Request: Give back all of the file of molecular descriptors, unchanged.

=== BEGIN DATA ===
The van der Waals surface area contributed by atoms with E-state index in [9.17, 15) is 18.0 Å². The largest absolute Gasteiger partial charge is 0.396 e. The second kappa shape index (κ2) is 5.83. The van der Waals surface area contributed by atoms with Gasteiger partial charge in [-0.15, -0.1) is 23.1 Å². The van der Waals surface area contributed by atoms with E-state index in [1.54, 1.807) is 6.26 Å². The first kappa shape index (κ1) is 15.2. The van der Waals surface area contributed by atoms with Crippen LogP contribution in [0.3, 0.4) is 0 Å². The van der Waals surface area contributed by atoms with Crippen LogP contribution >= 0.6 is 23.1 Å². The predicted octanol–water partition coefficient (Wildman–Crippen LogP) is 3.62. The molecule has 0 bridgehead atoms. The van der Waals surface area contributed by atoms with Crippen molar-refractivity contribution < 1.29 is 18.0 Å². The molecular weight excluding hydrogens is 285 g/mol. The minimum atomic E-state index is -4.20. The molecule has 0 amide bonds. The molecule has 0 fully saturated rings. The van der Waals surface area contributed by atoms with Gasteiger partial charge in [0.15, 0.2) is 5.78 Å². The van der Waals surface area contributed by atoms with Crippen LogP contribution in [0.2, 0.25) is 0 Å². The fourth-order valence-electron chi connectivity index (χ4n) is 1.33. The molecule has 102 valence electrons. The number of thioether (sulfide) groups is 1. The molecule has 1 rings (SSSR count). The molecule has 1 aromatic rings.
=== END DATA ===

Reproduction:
The van der Waals surface area contributed by atoms with E-state index in [9.17, 15) is 18.0 Å². The largest absolute Gasteiger partial charge is 0.396 e. The second kappa shape index (κ2) is 5.83. The van der Waals surface area contributed by atoms with Gasteiger partial charge in [-0.15, -0.1) is 23.1 Å². The van der Waals surface area contributed by atoms with E-state index in [1.54, 1.807) is 6.26 Å². The first kappa shape index (κ1) is 15.2. The van der Waals surface area contributed by atoms with Crippen LogP contribution in [0.3, 0.4) is 0 Å². The van der Waals surface area contributed by atoms with Crippen LogP contribution >= 0.6 is 23.1 Å². The predicted octanol–water partition coefficient (Wildman–Crippen LogP) is 3.62. The molecule has 0 bridgehead atoms. The van der Waals surface area contributed by atoms with Crippen molar-refractivity contribution < 1.29 is 18.0 Å². The molecular weight excluding hydrogens is 285 g/mol. The minimum atomic E-state index is -4.20. The molecule has 0 amide bonds. The molecule has 0 fully saturated rings. The van der Waals surface area contributed by atoms with Gasteiger partial charge in [0.15, 0.2) is 5.78 Å². The van der Waals surface area contributed by atoms with Crippen LogP contribution in [0.2, 0.25) is 0 Å². The fourth-order valence-electron chi connectivity index (χ4n) is 1.33. The molecule has 102 valence electrons. The number of thioether (sulfide) groups is 1. The molecule has 1 rings (SSSR count). The molecule has 1 aromatic rings.